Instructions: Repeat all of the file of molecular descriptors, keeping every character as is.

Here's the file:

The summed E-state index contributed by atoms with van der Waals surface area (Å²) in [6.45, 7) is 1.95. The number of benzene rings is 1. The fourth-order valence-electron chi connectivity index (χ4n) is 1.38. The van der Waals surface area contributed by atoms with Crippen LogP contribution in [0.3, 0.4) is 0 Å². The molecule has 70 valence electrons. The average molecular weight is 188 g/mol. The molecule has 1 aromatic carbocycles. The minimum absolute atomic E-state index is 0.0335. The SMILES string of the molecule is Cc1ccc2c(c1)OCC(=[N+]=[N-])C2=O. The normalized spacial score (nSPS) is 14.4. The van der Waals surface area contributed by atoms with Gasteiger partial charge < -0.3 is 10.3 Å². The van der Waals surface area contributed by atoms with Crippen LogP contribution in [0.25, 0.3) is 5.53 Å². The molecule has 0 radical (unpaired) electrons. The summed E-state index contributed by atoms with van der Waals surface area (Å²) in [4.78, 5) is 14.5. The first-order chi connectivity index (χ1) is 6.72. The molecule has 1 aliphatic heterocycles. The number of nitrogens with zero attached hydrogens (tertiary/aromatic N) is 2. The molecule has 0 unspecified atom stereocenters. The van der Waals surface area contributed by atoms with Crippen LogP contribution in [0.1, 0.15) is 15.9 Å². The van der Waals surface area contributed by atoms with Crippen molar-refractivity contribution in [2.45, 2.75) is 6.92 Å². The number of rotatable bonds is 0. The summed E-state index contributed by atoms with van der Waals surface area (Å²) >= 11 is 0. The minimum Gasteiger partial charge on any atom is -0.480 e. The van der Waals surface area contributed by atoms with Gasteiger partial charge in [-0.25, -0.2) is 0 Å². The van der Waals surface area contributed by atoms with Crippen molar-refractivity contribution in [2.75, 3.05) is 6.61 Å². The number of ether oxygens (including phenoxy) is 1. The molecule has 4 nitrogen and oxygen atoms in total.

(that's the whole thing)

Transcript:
The summed E-state index contributed by atoms with van der Waals surface area (Å²) in [6.45, 7) is 1.95. The number of benzene rings is 1. The fourth-order valence-electron chi connectivity index (χ4n) is 1.38. The van der Waals surface area contributed by atoms with Crippen LogP contribution in [0.3, 0.4) is 0 Å². The molecule has 70 valence electrons. The average molecular weight is 188 g/mol. The molecule has 1 aromatic carbocycles. The minimum absolute atomic E-state index is 0.0335. The SMILES string of the molecule is Cc1ccc2c(c1)OCC(=[N+]=[N-])C2=O. The normalized spacial score (nSPS) is 14.4. The van der Waals surface area contributed by atoms with Gasteiger partial charge < -0.3 is 10.3 Å². The van der Waals surface area contributed by atoms with Crippen LogP contribution in [0.25, 0.3) is 5.53 Å². The molecule has 0 radical (unpaired) electrons. The summed E-state index contributed by atoms with van der Waals surface area (Å²) in [4.78, 5) is 14.5. The first-order chi connectivity index (χ1) is 6.72. The molecule has 1 aliphatic heterocycles. The number of nitrogens with zero attached hydrogens (tertiary/aromatic N) is 2. The molecule has 0 unspecified atom stereocenters. The van der Waals surface area contributed by atoms with Crippen LogP contribution in [0.1, 0.15) is 15.9 Å². The van der Waals surface area contributed by atoms with Crippen molar-refractivity contribution in [2.45, 2.75) is 6.92 Å². The number of rotatable bonds is 0. The summed E-state index contributed by atoms with van der Waals surface area (Å²) >= 11 is 0. The minimum Gasteiger partial charge on any atom is -0.480 e. The van der Waals surface area contributed by atoms with Gasteiger partial charge in [-0.25, -0.2) is 0 Å². The van der Waals surface area contributed by atoms with Crippen molar-refractivity contribution in [2.75, 3.05) is 6.61 Å². The number of ether oxygens (including phenoxy) is 1. The molecule has 4 nitrogen and oxygen atoms in total.